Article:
It's a Small World[edit]

  • On November 27, 2009, the ride broke down while a guest with quadriplegia was on the ride. The guest was stuck in the ride's "Goodbye Room", the final setting of It's a Small World, for 30–40 minutes before being evacuated. As he suffered from medical conditions that were aggravated by the "blaring music" and was unable to exit the ride, the guest sued Disney for its inadequate evacuation procedures for disabled guests, and for not providing proper warnings for those who could not evacuate during a ride stoppage. On March 26, 2013, a jury awarded the man $8,000.[65]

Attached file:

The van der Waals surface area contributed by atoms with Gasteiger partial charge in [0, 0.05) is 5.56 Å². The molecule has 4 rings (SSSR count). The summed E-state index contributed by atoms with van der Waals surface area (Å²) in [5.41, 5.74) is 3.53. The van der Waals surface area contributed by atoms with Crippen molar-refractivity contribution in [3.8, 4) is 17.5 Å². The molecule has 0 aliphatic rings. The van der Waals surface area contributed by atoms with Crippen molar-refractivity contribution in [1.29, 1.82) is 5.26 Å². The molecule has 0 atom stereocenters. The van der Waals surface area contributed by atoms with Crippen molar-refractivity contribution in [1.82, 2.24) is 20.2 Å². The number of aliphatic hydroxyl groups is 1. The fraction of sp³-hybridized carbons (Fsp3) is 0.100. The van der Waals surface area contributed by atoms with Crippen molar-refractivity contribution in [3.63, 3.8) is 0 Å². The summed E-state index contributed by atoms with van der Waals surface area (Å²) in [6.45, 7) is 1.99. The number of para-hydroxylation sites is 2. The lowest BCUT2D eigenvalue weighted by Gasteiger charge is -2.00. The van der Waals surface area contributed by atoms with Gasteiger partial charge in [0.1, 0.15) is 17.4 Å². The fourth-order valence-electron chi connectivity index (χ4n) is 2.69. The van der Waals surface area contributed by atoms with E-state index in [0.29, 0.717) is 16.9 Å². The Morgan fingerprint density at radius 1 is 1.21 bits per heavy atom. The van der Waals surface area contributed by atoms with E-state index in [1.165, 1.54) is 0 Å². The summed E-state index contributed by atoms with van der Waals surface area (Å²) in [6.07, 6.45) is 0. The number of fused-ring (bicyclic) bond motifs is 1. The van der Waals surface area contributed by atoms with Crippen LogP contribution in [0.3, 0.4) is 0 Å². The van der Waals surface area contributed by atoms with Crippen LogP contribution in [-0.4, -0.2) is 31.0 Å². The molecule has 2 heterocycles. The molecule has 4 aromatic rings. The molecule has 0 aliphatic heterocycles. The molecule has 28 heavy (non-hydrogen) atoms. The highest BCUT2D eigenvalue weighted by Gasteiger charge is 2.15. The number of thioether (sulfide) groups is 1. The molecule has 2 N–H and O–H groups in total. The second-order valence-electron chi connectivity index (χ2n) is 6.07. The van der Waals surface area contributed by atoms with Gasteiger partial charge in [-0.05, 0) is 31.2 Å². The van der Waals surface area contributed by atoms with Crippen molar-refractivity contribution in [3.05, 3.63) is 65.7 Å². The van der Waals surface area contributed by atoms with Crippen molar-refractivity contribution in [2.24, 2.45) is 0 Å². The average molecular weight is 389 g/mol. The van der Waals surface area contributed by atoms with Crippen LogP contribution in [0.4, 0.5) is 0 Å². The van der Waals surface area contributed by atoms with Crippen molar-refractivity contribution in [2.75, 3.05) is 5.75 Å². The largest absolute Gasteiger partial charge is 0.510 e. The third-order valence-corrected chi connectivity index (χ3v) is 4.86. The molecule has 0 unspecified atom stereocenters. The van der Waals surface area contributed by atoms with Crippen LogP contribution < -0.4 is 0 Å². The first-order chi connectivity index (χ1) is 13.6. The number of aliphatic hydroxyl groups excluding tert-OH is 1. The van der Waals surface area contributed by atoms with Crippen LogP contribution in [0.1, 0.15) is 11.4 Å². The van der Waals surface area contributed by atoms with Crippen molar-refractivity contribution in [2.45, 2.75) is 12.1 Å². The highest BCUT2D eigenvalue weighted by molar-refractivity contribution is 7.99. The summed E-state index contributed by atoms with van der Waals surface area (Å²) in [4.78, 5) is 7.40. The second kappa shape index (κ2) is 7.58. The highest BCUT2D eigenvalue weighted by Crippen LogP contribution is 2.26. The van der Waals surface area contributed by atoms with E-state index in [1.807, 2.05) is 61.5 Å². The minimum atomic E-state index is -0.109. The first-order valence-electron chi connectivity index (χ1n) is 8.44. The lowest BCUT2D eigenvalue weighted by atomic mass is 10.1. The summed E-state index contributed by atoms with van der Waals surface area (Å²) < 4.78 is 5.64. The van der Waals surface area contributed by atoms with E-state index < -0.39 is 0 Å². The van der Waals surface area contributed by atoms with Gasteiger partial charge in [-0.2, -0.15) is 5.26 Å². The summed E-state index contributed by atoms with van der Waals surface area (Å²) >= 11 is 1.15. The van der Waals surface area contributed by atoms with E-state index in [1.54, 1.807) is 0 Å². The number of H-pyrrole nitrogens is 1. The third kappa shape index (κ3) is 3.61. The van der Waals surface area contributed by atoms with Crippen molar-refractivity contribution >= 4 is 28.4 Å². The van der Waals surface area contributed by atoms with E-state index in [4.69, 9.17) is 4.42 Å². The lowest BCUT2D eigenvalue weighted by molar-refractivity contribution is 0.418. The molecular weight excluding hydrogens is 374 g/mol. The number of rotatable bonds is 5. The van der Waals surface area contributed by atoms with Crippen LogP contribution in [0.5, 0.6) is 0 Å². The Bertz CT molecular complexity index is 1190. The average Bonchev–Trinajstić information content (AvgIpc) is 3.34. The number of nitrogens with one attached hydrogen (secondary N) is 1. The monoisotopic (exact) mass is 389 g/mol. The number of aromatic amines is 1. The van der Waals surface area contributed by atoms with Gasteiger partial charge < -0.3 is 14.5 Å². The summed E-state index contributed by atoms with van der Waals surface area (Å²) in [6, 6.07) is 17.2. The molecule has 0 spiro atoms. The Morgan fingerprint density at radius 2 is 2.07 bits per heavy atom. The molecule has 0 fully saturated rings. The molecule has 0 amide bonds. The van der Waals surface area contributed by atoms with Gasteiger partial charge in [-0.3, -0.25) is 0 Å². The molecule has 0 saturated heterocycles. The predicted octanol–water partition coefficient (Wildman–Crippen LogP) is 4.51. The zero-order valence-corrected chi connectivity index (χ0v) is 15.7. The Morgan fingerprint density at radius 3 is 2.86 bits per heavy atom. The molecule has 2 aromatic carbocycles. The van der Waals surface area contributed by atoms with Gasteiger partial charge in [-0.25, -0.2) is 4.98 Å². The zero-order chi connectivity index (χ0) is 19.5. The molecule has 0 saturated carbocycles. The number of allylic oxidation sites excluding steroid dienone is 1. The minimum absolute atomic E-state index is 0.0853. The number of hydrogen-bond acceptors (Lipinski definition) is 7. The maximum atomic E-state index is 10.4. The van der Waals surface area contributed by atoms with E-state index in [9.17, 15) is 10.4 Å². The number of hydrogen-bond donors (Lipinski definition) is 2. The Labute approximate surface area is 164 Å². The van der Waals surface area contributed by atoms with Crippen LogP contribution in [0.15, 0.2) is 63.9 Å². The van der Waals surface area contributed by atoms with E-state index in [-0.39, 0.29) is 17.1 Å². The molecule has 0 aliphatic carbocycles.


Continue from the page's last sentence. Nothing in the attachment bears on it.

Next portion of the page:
• On the night of February 28, 2015, a small fire broke out in a backstage area of the park relatively close to the attraction. The flames were reported around 9:20 p.m., and were said to have been caused by the fireworks show that was rescheduled earlier that evening because of rain. A park spokeswoman said that the flames were contained by around 9:48 p.m., and no injuries were reported. The attraction reopened on March 1, 2015.[66]

Main Street[edit]

  • On April 16, 1981, a woman who was at the park with her husband and 4 children was standing in line to purchase popcorn at the park's hub at the end of Main Street, near Sleeping Beauty's Castle, collapsed and later died at Palm Harbor General Hospital in nearby Garden Grove, California.[67]

Matterhorn[edit]